What is the Theatre? is one of the most coherent and systematic descriptions and analyses of the theatre yet compiled. Theatre is, above all, spectacle. It is a fleeting performance, delivered by actors and intended for spectators. It is a work of the body, an exercise of voice and gesture addressed to an audience, most often in a specific location and with a unique setting. This entertainment event rests on the delivery of a thing promised and expected – a particular and unique performance witnessed by spectators who have come to the site of the performance for this very reason. To witness theatre is to take into account the performance, but it is also to take into account the printed text as readable object and a written proposition.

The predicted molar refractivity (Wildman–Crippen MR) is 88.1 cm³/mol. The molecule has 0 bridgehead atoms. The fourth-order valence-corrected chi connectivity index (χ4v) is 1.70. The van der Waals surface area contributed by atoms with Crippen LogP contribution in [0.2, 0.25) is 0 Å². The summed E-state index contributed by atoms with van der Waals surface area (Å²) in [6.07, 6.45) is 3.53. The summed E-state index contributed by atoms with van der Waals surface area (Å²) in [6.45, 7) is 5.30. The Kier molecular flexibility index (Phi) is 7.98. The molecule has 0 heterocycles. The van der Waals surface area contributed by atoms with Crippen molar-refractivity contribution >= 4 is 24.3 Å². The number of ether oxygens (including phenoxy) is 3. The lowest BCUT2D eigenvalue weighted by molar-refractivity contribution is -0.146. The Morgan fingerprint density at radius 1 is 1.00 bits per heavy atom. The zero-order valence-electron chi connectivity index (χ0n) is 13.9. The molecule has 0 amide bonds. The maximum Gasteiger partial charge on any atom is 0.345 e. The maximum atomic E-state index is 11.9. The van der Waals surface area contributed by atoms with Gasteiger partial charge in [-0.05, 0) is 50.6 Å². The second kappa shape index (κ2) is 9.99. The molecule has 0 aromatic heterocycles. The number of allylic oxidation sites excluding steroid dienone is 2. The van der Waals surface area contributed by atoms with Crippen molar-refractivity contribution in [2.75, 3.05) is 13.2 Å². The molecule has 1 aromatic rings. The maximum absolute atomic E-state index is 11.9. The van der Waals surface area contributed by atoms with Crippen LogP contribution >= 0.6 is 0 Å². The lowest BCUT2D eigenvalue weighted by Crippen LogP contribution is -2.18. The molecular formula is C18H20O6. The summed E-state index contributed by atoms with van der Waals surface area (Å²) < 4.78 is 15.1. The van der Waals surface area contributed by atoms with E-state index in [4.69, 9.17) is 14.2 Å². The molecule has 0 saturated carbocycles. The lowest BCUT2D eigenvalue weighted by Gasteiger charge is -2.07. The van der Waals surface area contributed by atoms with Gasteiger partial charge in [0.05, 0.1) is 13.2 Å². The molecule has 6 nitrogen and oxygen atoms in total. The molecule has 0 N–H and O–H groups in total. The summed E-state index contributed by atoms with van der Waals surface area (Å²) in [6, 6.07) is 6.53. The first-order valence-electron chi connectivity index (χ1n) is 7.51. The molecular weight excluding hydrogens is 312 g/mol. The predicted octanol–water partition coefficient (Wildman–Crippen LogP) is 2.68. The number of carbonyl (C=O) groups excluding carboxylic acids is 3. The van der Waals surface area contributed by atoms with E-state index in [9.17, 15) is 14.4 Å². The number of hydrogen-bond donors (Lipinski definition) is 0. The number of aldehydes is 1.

In this book, Christian Biet and Christophe Triau focus on the practical, theoretical and historical positions that the spectator and the reader have had in relation to the locations that they frequent and the texts that they handle. They adopt two approaches: analysing the spectacle in its theatrical and historical context in an attempt to seek out the principles and paradigms of approaching the theatre experience on one hand, and analysing the dramaturgy of a production in order to establish lines of interpretation and how to read, represent and stage a text, on the other. This approach allows us to better understand the ties that link those who participate in the theatre to the practitioners who create theatrical entertainment.